As Hong Kong students headed to class on the morning of May 8, 1992, a sudden downpour became the heaviest in 30 years, claiming five lives, including those of two children, with a record 109.9mm of rain falling between 6am and 7am. Though no school closures had been announced, some children braved the flooding, lightning and landslides only to find themselves stranded outside locked buildings.
“Lessons to be learned from schools muddle”, read one headline in the next day’s South China Morning Post, criticising the education system’s inability to respond to severe weather. Legislators thought the events more than “a little bit unfortunate”, as the director of education had put it, accusing the Observatory and Education Department of “dereliction of duty” and “neglecting safety”. A seven-year-old and two adults were killed in mud and rockslides, one man was struck by lightning and 12-year-old Michael Bill drowned in rapid flooding.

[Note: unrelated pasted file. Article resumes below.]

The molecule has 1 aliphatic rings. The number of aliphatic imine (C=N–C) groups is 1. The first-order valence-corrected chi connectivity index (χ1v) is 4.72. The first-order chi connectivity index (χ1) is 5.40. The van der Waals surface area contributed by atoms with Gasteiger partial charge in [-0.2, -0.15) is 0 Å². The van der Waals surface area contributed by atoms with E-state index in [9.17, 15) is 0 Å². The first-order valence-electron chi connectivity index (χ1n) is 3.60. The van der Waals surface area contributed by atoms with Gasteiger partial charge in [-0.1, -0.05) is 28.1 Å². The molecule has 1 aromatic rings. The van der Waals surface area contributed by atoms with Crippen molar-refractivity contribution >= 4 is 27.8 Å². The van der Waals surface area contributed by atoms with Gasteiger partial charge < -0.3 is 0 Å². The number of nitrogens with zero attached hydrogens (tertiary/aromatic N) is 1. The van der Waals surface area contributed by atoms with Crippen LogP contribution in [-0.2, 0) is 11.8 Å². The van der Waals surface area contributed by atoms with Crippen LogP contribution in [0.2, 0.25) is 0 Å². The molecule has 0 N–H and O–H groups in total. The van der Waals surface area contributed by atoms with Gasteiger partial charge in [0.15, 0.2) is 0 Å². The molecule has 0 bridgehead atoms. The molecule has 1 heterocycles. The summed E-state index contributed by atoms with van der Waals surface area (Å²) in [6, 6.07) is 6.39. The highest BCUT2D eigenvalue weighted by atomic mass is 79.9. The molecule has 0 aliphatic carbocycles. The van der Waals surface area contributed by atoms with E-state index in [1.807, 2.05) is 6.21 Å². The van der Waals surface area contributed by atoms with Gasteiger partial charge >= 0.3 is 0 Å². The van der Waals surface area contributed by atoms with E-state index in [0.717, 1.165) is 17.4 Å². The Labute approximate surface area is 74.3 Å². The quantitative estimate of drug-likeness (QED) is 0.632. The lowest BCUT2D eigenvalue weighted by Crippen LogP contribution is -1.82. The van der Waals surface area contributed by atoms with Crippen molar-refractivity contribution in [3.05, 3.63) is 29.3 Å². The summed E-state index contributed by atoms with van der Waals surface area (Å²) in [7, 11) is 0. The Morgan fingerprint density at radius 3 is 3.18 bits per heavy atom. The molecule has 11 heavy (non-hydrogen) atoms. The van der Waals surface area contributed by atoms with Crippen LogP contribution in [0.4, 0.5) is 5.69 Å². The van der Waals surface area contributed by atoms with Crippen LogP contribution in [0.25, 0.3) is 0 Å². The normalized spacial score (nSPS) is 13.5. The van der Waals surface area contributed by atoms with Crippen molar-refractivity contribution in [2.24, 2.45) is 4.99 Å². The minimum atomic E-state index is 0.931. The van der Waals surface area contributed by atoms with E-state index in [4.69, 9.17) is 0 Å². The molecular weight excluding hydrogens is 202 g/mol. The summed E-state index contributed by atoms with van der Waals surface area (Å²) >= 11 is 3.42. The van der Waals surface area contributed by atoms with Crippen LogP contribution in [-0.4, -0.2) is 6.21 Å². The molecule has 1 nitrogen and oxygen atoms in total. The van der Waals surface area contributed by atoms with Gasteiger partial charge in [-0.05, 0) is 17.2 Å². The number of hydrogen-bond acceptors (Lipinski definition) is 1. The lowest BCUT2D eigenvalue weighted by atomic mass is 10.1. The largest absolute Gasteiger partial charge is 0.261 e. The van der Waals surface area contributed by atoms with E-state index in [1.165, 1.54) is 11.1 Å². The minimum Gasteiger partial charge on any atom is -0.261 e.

“Michael was last seen being swept over the waterfall in the pagoda garden at the junction of Bowen Road and Wan Chai Gap Road,” the Post reported on May 10.
A resolution was quickly in the works, with the Post on May 14 announcing: “New warning system planned”. Warning signals in the traffic-light colours of green, amber and red, with the addition of black, would be automatically triggered in the event of heavy rain. If more than 50mm fell in any half-hour period, the red signal would be “broadcast on radio and television” and schools closed. The black signal would be issued in more extreme conditions.
“Following on from the events of last week we are all agreed that it is better to err on the side of caution and close the schools,” said former chief secretary David Akers-Jones.
Today’s children are no doubt glad that sometimes the price of safety is time off school.